WASHINGTON (Reuters) - President Donald Trump told two Russian officials in a 2017 meeting that he was not concerned about Moscow’s meddling in the U.S. election, which prompted White House officials to limit access to the remarks, the Washington Post reported on Friday.
A summary of Trump’s Oval Office meeting with Russia’s foreign minister and its ambassador to the U.S. was limited to a few officials in an attempt to keep the president’s comments from being disclosed publicly, the Post said, citing former officials with knowledge of the matter.
The White House did not immediately respond to a request for comment from Reuters.
A whistleblower complaint about a July phone call in which Trump urged Ukrainian President Volodymyr Zelenskiy to investigate Democratic political rival Joe Biden is at the heart of the U.S. House of Representatives impeachment inquiry launched this week.
A member of the U.S. intelligence community who filed the complaint against Trump said notes from other conversations the president had with foreign leaders had been placed on a highly classified computer system in a departure from normal practice in a bid to protect information that was politically sensitive, rather than sensitive for national security reasons.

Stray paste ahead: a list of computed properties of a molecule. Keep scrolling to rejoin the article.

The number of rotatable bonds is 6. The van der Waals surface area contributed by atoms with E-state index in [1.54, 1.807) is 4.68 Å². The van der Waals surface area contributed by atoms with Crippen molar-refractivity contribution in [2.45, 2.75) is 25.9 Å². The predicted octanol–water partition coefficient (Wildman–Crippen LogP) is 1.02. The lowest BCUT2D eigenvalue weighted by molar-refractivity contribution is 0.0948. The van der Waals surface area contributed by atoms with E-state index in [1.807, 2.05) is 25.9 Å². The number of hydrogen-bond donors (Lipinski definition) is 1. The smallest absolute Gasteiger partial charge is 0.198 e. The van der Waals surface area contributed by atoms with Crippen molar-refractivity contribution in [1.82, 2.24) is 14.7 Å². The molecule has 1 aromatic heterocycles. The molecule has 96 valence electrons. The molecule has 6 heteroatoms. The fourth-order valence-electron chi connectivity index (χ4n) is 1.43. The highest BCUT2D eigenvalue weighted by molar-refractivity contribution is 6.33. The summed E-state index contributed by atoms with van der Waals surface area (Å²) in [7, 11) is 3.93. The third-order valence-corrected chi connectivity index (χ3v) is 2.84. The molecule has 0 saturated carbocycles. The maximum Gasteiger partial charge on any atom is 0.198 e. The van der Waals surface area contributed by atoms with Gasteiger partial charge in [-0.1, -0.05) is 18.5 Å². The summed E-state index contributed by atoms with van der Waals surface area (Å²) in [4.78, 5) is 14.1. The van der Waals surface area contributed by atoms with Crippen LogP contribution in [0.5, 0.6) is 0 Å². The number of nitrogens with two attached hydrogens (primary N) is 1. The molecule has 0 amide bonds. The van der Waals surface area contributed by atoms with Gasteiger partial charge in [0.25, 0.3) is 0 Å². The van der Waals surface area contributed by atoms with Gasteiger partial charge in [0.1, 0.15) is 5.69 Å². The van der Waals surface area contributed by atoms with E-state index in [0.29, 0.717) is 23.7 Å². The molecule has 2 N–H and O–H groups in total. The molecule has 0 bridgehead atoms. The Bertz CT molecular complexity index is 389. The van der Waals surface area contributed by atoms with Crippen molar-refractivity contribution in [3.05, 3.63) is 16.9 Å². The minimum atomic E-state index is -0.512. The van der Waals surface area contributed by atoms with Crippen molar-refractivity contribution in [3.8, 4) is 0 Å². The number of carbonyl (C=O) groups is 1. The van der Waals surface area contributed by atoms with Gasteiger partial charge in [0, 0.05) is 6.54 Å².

Trump’s 2017 meeting with Russian Foreign Minister Sergei Lavrov and Ambassador Sergei Kislyak was already considered controversial after it was learned that Trump disclosed highly classified information about a planned Islamic State operation.
On election interference, Trump told Lavrov and Kislyak he was not concerned about Russian meddling because the United States did the same in other countries, the Post reported.
CNN, citing people familiar with the matter, said efforts to limit access to Trump’s conversations with foreign leaders extended to phone calls with Saudi Crown Prince Mohammed bin Salman and Russian President Vladimir Putin.
White House senior adviser Kellyanne Conway told reporters that procedures for handling records of Trump’s conversations with world leaders had changed early in his tenure after calls with Mexico’s president and Australia’s prime minister were leaked.
Reporting by Eric Beech; Editing by Sandra Maler and Leslie Adler